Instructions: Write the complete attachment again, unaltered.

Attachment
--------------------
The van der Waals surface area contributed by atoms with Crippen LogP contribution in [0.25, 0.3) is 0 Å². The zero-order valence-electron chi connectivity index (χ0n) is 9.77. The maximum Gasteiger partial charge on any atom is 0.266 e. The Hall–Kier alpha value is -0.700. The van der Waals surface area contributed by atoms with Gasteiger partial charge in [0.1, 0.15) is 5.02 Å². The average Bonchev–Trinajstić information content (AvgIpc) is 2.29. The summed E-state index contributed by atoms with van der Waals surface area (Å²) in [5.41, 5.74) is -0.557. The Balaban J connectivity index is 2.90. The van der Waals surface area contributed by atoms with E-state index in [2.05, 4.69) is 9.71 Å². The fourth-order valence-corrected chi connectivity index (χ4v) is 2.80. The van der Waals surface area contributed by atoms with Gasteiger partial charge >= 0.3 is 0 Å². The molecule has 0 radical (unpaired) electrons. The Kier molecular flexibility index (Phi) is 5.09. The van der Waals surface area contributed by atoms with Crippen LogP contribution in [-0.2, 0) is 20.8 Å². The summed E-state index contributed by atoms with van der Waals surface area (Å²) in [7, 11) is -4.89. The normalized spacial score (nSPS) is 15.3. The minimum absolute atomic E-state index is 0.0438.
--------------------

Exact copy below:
The van der Waals surface area contributed by atoms with Crippen LogP contribution in [0.25, 0.3) is 0 Å². The zero-order valence-electron chi connectivity index (χ0n) is 9.77. The maximum Gasteiger partial charge on any atom is 0.266 e. The Hall–Kier alpha value is -0.700. The van der Waals surface area contributed by atoms with Gasteiger partial charge in [0.1, 0.15) is 5.02 Å². The average Bonchev–Trinajstić information content (AvgIpc) is 2.29. The summed E-state index contributed by atoms with van der Waals surface area (Å²) in [5.41, 5.74) is -0.557. The Balaban J connectivity index is 2.90. The van der Waals surface area contributed by atoms with E-state index in [2.05, 4.69) is 9.71 Å². The fourth-order valence-corrected chi connectivity index (χ4v) is 2.80. The van der Waals surface area contributed by atoms with Gasteiger partial charge >= 0.3 is 0 Å². The molecule has 0 radical (unpaired) electrons. The Kier molecular flexibility index (Phi) is 5.09. The van der Waals surface area contributed by atoms with Crippen LogP contribution in [-0.2, 0) is 20.8 Å². The summed E-state index contributed by atoms with van der Waals surface area (Å²) in [7, 11) is -4.89. The normalized spacial score (nSPS) is 15.3. The minimum absolute atomic E-state index is 0.0438.